While I applaud Rita's effort to try to choose nondamaging words to share with her daughter, the new words she's chosen mean essentially the same thing. Just because you aren't saying the word "fat" doesn't mean you aren't passing on the fear of becoming fat. Even though Rita uses other words, they still carry the notion that there is something wrong with her daughter. Rita wants to make sure her child is not teased by others and is the healthiest little girl she can be. So she must be extra diligent in the language she uses, especially with her daughter.
We have to talk to kids in terms of inner value and not outer appearance. The most important approval for any child is from his or her parents. Fill children up with other descriptive terms: loving, witty, smart, kind, sincere, sensitive, bubbly, funny, strong, and heroic. We can never hear enough of those words.
You Are Your Toughest Critic
Worrying about any aspect of your appearance to the point where it is alienating friendships and relationships is problematic. Some of us haven't yet learned another way to communicate our needs. Incessant worrying about how you look and what other people think of you isn't vanity as much as it is a way for you to keep yourself powerless and playing the victim. When you evaluate your self-esteem and self-worth based on what others think of you or on group approval, you essentially give up anything unique and individual about yourself. You are, in fact, wasting a lot of time by focusing on approval from the outside world.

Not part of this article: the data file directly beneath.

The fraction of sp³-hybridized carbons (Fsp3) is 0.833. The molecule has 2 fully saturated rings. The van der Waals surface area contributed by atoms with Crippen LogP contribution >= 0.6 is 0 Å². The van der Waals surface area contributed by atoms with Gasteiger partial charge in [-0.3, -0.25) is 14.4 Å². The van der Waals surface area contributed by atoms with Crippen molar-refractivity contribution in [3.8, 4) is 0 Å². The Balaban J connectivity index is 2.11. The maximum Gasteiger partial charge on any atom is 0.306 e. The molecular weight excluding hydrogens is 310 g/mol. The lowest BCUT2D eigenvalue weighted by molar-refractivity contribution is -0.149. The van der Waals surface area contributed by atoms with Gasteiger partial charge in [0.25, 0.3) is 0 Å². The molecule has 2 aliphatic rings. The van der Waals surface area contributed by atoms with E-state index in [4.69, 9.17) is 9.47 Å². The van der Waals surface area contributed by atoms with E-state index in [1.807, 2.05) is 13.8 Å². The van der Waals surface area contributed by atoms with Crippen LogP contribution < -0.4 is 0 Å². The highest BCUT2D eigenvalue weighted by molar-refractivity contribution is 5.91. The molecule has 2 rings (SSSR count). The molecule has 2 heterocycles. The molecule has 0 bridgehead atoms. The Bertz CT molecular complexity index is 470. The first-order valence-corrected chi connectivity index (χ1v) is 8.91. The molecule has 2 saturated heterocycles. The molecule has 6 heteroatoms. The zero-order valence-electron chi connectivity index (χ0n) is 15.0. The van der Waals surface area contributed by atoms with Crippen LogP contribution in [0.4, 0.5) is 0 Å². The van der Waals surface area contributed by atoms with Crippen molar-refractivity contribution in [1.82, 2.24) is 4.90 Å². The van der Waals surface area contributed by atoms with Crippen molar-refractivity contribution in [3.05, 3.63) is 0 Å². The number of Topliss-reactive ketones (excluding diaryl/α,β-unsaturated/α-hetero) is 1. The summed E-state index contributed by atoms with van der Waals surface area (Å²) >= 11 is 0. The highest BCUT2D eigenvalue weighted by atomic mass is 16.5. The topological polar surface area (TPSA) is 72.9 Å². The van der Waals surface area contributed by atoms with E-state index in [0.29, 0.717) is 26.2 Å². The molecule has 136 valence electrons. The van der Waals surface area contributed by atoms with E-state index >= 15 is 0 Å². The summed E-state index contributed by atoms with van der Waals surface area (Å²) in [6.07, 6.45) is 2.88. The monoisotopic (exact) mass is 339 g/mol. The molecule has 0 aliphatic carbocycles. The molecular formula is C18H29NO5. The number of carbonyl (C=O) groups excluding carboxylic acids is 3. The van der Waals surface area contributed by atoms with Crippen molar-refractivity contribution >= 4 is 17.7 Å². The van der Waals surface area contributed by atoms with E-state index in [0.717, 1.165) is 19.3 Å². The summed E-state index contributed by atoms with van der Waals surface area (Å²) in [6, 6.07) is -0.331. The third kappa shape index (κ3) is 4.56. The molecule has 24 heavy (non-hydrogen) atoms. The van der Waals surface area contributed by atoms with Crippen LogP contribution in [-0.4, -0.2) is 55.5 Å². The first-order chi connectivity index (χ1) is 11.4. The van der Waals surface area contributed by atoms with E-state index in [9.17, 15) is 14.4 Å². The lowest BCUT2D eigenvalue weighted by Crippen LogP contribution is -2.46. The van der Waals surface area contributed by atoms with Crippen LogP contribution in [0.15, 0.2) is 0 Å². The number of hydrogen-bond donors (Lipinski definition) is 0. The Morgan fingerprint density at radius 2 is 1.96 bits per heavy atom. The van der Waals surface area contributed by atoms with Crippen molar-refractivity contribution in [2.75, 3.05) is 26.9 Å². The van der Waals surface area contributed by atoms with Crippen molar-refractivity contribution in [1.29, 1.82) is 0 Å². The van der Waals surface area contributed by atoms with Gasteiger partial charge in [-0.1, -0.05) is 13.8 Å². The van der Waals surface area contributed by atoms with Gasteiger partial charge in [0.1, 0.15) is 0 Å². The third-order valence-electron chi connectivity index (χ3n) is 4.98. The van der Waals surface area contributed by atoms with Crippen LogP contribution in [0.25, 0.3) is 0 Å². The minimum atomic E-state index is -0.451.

This sort of constant worrying and insecurity takes a toll on friendships. We like to have friends who can also give us something in return. Are you able to be there for your friends, or are you too busy hijacking the conversation, asking them if they think you're pretty? If I were your friend, I would want you to enjoy being the person I became friends with in the first place. And I would need you, as my friend, to be present and alert in our relationship. Consider the following:
- How much time is wasted in your life feeling insecure, needy, and focused on appearances?
- How much time is spent on enjoying your life, being with friends, and discovering more parts of you?
- How much of your time with friends is spent on asking them to reinforce your self-esteem, or on them asking you to reinforce theirs?
Perfect Doesn't Exist
People can tell you that you're the prettiest girl in the world, but that won't make you any more secure.
Who sent the memo to girls that it would be our responsibility to grow up hating how we look or worrying so much about what other people think? It shouldn't be this way, and it doesn't have to be! You can choose to no longer be tied to dieting and self-loathing. It will take courage to create another way of looking at yourself and the world, but it's worth it. No one really has a perfect life. Everyone is struggling with something in his or her own way. The answers don't lie in what you are eating or not eating or how much you are working out. The answers are not found in celeb magazines or the greener grass of Hollywood. If you don't feel like you are living the life you want, you have to be willing to do something to change that. The change won't come from an external validation or a magic diet. The world is wide open to what you have to offer. (If your sense of being unfulfilled has led to feelings of depression or hopelessness, I suggest seeking some professional help as well.)